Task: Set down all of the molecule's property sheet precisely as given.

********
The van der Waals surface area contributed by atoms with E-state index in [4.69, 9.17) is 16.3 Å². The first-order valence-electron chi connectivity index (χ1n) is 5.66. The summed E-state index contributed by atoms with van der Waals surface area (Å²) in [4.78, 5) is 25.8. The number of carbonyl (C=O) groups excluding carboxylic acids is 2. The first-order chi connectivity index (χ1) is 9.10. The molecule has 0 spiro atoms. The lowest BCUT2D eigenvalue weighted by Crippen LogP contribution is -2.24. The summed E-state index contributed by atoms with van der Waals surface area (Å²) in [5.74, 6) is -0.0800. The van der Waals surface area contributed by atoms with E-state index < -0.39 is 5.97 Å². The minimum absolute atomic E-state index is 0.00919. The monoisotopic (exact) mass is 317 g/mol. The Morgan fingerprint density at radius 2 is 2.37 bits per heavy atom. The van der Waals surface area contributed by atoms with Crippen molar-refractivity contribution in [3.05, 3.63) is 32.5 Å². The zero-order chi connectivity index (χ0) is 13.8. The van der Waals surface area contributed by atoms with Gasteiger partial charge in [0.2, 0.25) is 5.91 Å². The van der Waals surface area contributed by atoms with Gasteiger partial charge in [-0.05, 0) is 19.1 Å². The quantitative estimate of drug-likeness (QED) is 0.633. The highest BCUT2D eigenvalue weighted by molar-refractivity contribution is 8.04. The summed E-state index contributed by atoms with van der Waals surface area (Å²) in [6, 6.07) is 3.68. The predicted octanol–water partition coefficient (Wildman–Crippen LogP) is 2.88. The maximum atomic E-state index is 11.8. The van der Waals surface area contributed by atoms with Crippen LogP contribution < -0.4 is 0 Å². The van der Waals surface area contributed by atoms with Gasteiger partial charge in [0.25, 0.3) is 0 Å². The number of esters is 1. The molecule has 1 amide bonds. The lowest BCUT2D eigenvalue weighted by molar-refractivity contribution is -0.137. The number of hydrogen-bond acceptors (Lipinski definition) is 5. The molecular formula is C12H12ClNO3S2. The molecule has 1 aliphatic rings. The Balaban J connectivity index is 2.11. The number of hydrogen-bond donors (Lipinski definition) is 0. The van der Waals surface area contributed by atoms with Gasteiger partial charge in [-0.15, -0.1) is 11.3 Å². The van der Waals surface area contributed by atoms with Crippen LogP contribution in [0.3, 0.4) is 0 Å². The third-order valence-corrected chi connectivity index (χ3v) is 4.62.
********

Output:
The van der Waals surface area contributed by atoms with E-state index in [4.69, 9.17) is 16.3 Å². The first-order valence-electron chi connectivity index (χ1n) is 5.66. The summed E-state index contributed by atoms with van der Waals surface area (Å²) in [4.78, 5) is 25.8. The number of carbonyl (C=O) groups excluding carboxylic acids is 2. The first-order chi connectivity index (χ1) is 9.10. The molecule has 0 spiro atoms. The lowest BCUT2D eigenvalue weighted by Crippen LogP contribution is -2.24. The summed E-state index contributed by atoms with van der Waals surface area (Å²) in [5.74, 6) is -0.0800. The van der Waals surface area contributed by atoms with E-state index < -0.39 is 5.97 Å². The minimum absolute atomic E-state index is 0.00919. The monoisotopic (exact) mass is 317 g/mol. The Morgan fingerprint density at radius 2 is 2.37 bits per heavy atom. The van der Waals surface area contributed by atoms with Crippen molar-refractivity contribution in [3.05, 3.63) is 32.5 Å². The zero-order chi connectivity index (χ0) is 13.8. The van der Waals surface area contributed by atoms with Gasteiger partial charge in [0.2, 0.25) is 5.91 Å². The van der Waals surface area contributed by atoms with Gasteiger partial charge in [-0.05, 0) is 19.1 Å². The quantitative estimate of drug-likeness (QED) is 0.633. The highest BCUT2D eigenvalue weighted by molar-refractivity contribution is 8.04. The summed E-state index contributed by atoms with van der Waals surface area (Å²) in [6, 6.07) is 3.68. The predicted octanol–water partition coefficient (Wildman–Crippen LogP) is 2.88. The maximum atomic E-state index is 11.8. The van der Waals surface area contributed by atoms with Crippen LogP contribution < -0.4 is 0 Å². The van der Waals surface area contributed by atoms with Gasteiger partial charge in [0.25, 0.3) is 0 Å². The number of esters is 1. The molecule has 1 amide bonds. The lowest BCUT2D eigenvalue weighted by molar-refractivity contribution is -0.137. The number of hydrogen-bond acceptors (Lipinski definition) is 5. The molecular formula is C12H12ClNO3S2. The molecule has 1 aliphatic rings. The Balaban J connectivity index is 2.11. The number of hydrogen-bond donors (Lipinski definition) is 0. The van der Waals surface area contributed by atoms with Gasteiger partial charge in [-0.15, -0.1) is 11.3 Å². The van der Waals surface area contributed by atoms with Crippen LogP contribution in [0.3, 0.4) is 0 Å². The third-order valence-corrected chi connectivity index (χ3v) is 4.62.